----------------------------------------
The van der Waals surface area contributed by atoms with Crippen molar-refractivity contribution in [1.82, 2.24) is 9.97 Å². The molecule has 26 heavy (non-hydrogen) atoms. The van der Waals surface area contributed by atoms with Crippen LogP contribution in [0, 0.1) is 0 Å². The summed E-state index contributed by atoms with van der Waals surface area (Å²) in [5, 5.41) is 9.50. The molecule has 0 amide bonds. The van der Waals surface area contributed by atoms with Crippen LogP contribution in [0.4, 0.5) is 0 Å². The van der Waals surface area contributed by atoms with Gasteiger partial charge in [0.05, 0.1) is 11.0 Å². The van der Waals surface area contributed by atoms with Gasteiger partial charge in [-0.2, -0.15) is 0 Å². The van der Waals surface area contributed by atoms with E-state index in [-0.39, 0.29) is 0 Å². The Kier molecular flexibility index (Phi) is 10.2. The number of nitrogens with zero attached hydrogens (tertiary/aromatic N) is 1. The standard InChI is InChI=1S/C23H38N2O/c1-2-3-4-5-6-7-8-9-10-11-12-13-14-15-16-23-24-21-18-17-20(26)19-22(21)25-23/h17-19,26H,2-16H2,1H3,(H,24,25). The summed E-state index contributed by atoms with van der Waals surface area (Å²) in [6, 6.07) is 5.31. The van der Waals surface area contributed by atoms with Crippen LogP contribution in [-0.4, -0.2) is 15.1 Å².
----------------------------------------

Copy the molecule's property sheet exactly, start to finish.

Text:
The van der Waals surface area contributed by atoms with Crippen molar-refractivity contribution in [1.82, 2.24) is 9.97 Å². The molecule has 26 heavy (non-hydrogen) atoms. The van der Waals surface area contributed by atoms with Crippen LogP contribution in [0, 0.1) is 0 Å². The summed E-state index contributed by atoms with van der Waals surface area (Å²) in [5, 5.41) is 9.50. The molecule has 0 amide bonds. The van der Waals surface area contributed by atoms with Crippen LogP contribution in [0.4, 0.5) is 0 Å². The van der Waals surface area contributed by atoms with Gasteiger partial charge in [0.05, 0.1) is 11.0 Å². The van der Waals surface area contributed by atoms with Gasteiger partial charge in [-0.2, -0.15) is 0 Å². The van der Waals surface area contributed by atoms with E-state index in [-0.39, 0.29) is 0 Å². The Kier molecular flexibility index (Phi) is 10.2. The number of nitrogens with zero attached hydrogens (tertiary/aromatic N) is 1. The standard InChI is InChI=1S/C23H38N2O/c1-2-3-4-5-6-7-8-9-10-11-12-13-14-15-16-23-24-21-18-17-20(26)19-22(21)25-23/h17-19,26H,2-16H2,1H3,(H,24,25). The summed E-state index contributed by atoms with van der Waals surface area (Å²) in [6, 6.07) is 5.31. The van der Waals surface area contributed by atoms with Crippen LogP contribution in [-0.4, -0.2) is 15.1 Å².